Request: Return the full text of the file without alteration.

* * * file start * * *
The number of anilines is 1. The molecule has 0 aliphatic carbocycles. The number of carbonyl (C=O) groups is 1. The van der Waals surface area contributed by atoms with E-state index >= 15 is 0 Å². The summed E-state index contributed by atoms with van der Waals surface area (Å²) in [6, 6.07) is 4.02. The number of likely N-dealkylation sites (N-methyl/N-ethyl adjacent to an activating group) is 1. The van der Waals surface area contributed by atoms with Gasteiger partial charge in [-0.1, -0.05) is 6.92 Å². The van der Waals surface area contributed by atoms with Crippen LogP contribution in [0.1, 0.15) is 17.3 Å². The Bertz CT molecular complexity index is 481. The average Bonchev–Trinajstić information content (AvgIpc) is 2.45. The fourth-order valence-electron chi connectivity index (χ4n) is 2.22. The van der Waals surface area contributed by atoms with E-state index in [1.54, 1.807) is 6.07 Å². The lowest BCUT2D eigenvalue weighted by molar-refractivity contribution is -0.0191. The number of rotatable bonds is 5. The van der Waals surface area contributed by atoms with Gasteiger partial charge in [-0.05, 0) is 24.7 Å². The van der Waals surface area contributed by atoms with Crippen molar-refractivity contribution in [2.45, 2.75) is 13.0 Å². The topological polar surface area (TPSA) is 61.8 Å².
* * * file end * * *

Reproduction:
The number of anilines is 1. The molecule has 0 aliphatic carbocycles. The number of carbonyl (C=O) groups is 1. The van der Waals surface area contributed by atoms with E-state index >= 15 is 0 Å². The summed E-state index contributed by atoms with van der Waals surface area (Å²) in [6, 6.07) is 4.02. The number of likely N-dealkylation sites (N-methyl/N-ethyl adjacent to an activating group) is 1. The van der Waals surface area contributed by atoms with Gasteiger partial charge in [-0.1, -0.05) is 6.92 Å². The van der Waals surface area contributed by atoms with Crippen LogP contribution in [0.1, 0.15) is 17.3 Å². The Bertz CT molecular complexity index is 481. The average Bonchev–Trinajstić information content (AvgIpc) is 2.45. The fourth-order valence-electron chi connectivity index (χ4n) is 2.22. The van der Waals surface area contributed by atoms with E-state index in [1.54, 1.807) is 6.07 Å². The lowest BCUT2D eigenvalue weighted by molar-refractivity contribution is -0.0191. The number of rotatable bonds is 5. The van der Waals surface area contributed by atoms with Gasteiger partial charge in [-0.05, 0) is 24.7 Å². The van der Waals surface area contributed by atoms with Crippen molar-refractivity contribution in [2.45, 2.75) is 13.0 Å². The topological polar surface area (TPSA) is 61.8 Å².